In general, it can be said that the NFT market is anything but safe and predictable. The appalling sums currently being paid for digital art cannot be explained from a rational point of view. The reason for the prices is often not the art itself, but rather an investment in technology. Many buyers of NFTs, inspired by the explosive rise of the Internet, which has fundamentally changed our lives today, see the endless potential of technology and want to be first.
Is all that glitters really gold?
Not at all, because where there is a lot of money to be made, there are often many scammers looking for the big money. And fraud is easier than you think in a new, unregulated market like NFTs. In a video, YouTuber and NFT enthusiast Brett Malinowski describes one of the simplest and most common forms of NFT cheating. The so called carpet cover or roughly translated as ‘pulling the rug out from under your feet’. For those of you who find the video too boring, here’s the short version:
1. First, you buy a relatively expensive NFT and use it as a profile picture on the social media accounts that you created specifically for it. So people think you know about NFTs because you obviously own a very expensive one.
2. You advertise a big NFT project which is THE NEXT BIG THING to generate interest and make people believe that they can only profit from the investment.
3. What you end up selling is as inspired as possible by what is currently in the NFT trend. If you are not talented enough to create it, hire an amateur artist and promise them a small portion of the profits.
4. You make big promises about the future of your project and long-term support from your side. This is usually a prerequisite for the relevance and longevity of an NFT.
5. On the so-called launch day, So the day your project is open to the public and available for purchase, you hope that your marketing efforts have been enough and your project will turn a big profit.
6. You now delete all your traces on social media so that you cannot be held responsible for the consequences.
But cheating isn’t the only battle NFTs have to contend with. Because even more irrational than the prices of some NFTs is the energy required to keep the store running. As we have already clarified, the technology behind NFTs is strongly connected to blockchain. To be precise, it is based on the Ethereum blockchain. Ethereum is a cryptocurrency, like BitCoin, and also the currency used for NFT trading. To keep the Ethereum blockchain and the systems connected to it running, small computing operations are performed by computers in huge data centers, every day, all day long. This costs an incredible amount of energy, because even if the crypto market takes a break (which it never does), these systems continue to run. On the Ethereum site itself, the organization compares the energy consumption per transaction between Ethereum and BitCoin. This should show that Ethereum does not even have a tenth of the energy consumption of BitCoin. At the latest a few lines later it turns out that this is not the place to be covered with glory. Here it becomes clear that almost 200,000 Visa transactions could have been completed for the price of one Ethereum transaction. To be fair, the data dates back to May of last year, and Ethereum is already working on a more environmentally friendly solution.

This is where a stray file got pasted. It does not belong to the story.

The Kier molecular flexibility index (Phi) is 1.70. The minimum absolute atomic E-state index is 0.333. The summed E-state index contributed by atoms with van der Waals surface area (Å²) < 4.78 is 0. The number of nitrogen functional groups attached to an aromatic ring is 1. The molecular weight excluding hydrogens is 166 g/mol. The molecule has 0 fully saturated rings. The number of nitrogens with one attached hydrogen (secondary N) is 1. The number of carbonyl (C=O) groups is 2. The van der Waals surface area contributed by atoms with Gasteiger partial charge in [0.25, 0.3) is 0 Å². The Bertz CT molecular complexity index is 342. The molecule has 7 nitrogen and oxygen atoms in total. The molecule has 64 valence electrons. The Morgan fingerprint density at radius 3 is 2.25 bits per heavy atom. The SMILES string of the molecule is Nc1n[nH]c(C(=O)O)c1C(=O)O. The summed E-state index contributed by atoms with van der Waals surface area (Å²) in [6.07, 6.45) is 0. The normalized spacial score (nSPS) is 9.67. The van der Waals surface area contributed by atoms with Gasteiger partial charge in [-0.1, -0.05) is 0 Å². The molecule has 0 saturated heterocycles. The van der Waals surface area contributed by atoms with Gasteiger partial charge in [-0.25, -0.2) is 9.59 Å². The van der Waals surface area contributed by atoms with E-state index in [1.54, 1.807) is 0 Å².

In my eyes, NFTs are undoubtedly a milestone in technology and have the potential to fundamentally change our lives. What other possible applications are hidden in it is beyond my imagination and of course many others’ as well. Nevertheless, I imagine that soon we will be able to prove ownership of a house or a car using NFTs, and in the digital world we will find more than enough applications in the metaverses that Meta (formerly Facebook) and now Microsoft is working on.
But it is also clear that the technology is currently in its infancy and that there is still a lot of work to be done.
Cover photo: Andrey Metelev
Featured Image: Taylor Vick